10. During the 1980s, the New York legislature encouraged development of cogeneration by passing laws that permitted the New York State Public Service Commission ("NYPSC") to allow utilities to transmit electricity from cogenerators to other industrial customers and to exempt cogenerators making such sales from state utility regulation. In 1993, the NYPSC adopted a general policy that allowed utilities to deviate from their regulated rate schedules and to negotiate individual contract rates to compete with cogenerators and other unregulated suppliers. The policy makes retail price competition for electricity customers possible where supply alternatives are available.
11. Like a small municipal electric system, the University of Rochester distributes the electricity it buys from RG&E on a distribution grid that the University maintains on its River Campus. All campus buildings are individually metered and billed by the University for electric usage. In addition, UR operates a coal-burning utility plant that produces steam for heating and cooling its campus buildings. The University has one of the highest demands for steam heating and cooling in the Rochester area, and is, therefore, a prime candidate for a cogeneration plant. In the early 1990s, the UR decided to replace its aging coal-burning steam plant with a new, cleaner and more efficient gas-fired cogeneration plant that would simultaneously produce steam and generate electricity. The new plant could have been developed economically by the University itself, in conjunction with an independent developer, or by a group of steam and electricity users. Such a cogeneration plant, even if not owned by the University, could provide steam to the University and electricity and/or steam to others.
12. In spring of 1993, the University issued a request for proposals to build the cogeneration plant and retained a financial consultant to help it evaluate the proposals received. RG&E submitted a proposal for a small plant (14 megawatts) that would not have produced any excess electricity and also would not have produced enough steam for the University. All of the other proposals were for larger plants that would have met the University's steam needs and would have produced excess electricity that the University could have sold. After failing to persuade the University that it should accept its proposal to build an undersized steam plant that would produce no excess electricity, RG&E acknowledged to UR that a plant large enough to meet the University's steam needs (23 megawatts) would be economically viable.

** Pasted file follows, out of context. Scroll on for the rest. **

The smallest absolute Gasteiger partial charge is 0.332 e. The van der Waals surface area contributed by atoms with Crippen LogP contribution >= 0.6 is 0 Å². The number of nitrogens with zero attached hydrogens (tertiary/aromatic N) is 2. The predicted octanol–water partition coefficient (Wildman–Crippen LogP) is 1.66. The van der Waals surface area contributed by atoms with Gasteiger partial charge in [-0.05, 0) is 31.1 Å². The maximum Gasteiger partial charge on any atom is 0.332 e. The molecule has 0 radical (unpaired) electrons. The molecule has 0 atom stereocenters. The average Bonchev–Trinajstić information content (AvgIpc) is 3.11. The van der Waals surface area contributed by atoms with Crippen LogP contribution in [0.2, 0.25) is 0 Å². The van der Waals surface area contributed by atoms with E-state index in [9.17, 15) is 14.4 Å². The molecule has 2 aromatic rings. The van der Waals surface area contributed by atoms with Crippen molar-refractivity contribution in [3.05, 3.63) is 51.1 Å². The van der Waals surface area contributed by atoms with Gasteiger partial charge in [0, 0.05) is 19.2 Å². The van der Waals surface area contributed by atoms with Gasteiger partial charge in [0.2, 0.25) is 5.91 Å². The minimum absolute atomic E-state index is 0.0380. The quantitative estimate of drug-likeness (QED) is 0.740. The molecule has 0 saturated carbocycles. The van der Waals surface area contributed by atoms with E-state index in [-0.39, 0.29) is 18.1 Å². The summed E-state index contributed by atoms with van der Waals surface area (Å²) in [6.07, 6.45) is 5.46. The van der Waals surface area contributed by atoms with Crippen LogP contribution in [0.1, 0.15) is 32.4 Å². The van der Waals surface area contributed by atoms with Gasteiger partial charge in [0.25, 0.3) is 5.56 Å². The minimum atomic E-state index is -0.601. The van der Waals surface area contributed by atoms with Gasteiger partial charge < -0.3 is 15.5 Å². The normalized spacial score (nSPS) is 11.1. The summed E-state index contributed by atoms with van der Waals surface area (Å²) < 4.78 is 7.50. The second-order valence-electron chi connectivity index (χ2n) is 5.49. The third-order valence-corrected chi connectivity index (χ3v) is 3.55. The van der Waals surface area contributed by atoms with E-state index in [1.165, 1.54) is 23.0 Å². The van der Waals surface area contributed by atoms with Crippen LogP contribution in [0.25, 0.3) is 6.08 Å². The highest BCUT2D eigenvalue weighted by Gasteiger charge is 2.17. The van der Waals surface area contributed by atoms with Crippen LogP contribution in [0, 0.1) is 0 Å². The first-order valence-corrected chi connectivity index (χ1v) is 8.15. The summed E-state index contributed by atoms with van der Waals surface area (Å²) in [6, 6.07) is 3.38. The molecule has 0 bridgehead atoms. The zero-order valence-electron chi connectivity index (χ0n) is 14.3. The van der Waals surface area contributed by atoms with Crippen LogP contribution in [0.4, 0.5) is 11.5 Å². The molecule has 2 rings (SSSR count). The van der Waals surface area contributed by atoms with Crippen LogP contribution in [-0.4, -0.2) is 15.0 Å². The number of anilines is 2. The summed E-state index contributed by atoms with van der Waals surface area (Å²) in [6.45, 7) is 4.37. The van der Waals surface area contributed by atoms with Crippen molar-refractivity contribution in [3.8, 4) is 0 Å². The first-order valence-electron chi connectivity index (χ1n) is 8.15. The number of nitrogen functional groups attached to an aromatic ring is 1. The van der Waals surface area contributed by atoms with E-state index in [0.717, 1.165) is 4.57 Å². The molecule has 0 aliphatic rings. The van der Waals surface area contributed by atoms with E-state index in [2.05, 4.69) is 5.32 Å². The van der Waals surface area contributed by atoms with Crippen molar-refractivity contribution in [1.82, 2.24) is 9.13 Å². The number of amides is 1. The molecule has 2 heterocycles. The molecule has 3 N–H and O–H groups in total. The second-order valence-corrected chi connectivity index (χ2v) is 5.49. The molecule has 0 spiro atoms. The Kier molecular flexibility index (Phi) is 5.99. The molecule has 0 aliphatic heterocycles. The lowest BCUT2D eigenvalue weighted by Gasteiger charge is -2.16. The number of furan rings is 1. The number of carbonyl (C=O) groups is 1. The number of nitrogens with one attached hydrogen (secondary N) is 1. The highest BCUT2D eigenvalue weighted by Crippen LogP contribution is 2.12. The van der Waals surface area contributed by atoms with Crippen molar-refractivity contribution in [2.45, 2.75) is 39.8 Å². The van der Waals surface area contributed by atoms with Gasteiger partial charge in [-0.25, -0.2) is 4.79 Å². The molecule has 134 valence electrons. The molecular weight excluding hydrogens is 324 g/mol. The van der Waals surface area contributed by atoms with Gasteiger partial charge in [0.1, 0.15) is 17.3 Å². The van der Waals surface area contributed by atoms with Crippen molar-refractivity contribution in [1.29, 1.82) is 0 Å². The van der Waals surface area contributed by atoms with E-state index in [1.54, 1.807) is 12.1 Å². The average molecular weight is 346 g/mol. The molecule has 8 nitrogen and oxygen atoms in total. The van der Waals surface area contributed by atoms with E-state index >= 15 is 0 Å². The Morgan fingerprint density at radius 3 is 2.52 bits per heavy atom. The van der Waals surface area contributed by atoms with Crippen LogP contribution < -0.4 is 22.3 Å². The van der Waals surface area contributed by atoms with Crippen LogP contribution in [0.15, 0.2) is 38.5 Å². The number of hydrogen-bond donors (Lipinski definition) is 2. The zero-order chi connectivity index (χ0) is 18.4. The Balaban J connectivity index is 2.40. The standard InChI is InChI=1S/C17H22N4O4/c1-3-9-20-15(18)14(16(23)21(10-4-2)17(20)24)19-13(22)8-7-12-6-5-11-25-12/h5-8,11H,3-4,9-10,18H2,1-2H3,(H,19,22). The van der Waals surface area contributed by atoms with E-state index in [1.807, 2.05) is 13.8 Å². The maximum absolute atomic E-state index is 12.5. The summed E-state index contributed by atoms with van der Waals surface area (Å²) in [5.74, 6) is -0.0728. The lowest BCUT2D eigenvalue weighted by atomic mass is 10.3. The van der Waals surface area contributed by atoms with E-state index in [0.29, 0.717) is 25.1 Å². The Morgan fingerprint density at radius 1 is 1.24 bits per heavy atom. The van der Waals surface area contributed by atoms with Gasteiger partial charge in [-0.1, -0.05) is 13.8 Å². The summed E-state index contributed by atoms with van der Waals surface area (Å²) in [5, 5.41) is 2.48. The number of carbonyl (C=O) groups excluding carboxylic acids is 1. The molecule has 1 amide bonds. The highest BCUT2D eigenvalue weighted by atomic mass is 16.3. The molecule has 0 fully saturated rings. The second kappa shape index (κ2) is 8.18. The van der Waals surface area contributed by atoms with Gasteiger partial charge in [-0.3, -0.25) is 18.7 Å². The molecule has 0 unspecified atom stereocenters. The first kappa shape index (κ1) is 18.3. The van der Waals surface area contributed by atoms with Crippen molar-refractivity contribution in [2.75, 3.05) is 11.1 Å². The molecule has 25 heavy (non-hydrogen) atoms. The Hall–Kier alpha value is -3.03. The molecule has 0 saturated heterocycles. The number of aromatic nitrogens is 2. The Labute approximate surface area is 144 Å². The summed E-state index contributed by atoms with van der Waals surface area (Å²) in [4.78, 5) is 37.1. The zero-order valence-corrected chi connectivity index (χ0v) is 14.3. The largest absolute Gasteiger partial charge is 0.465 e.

13. In July 1993, the Board of Trustees approved the larger plant, which would have produced excess electricity that UR could have sold in competition with RG&E. The Trustees appropriated more than one million dollars to begin the project. The University staff went forward, engaged a cogeneration developer and approached other nearby academic institutions then served by RG&E, including the Rochester Institute of Technology, as potential customers for UR's excess electricity.
14. Shortly after the cogeneration project began in earnest, RG&E and the University entered into an agreement that precluded development of this competitive electricity source and that otherwise prohibits UR from competing with RG&E in the generation and sale of electricity to customers in RG&E's retail service area. The cogeneration plant has not been built, and the University's steam is still being produced by the old coal-burning plant.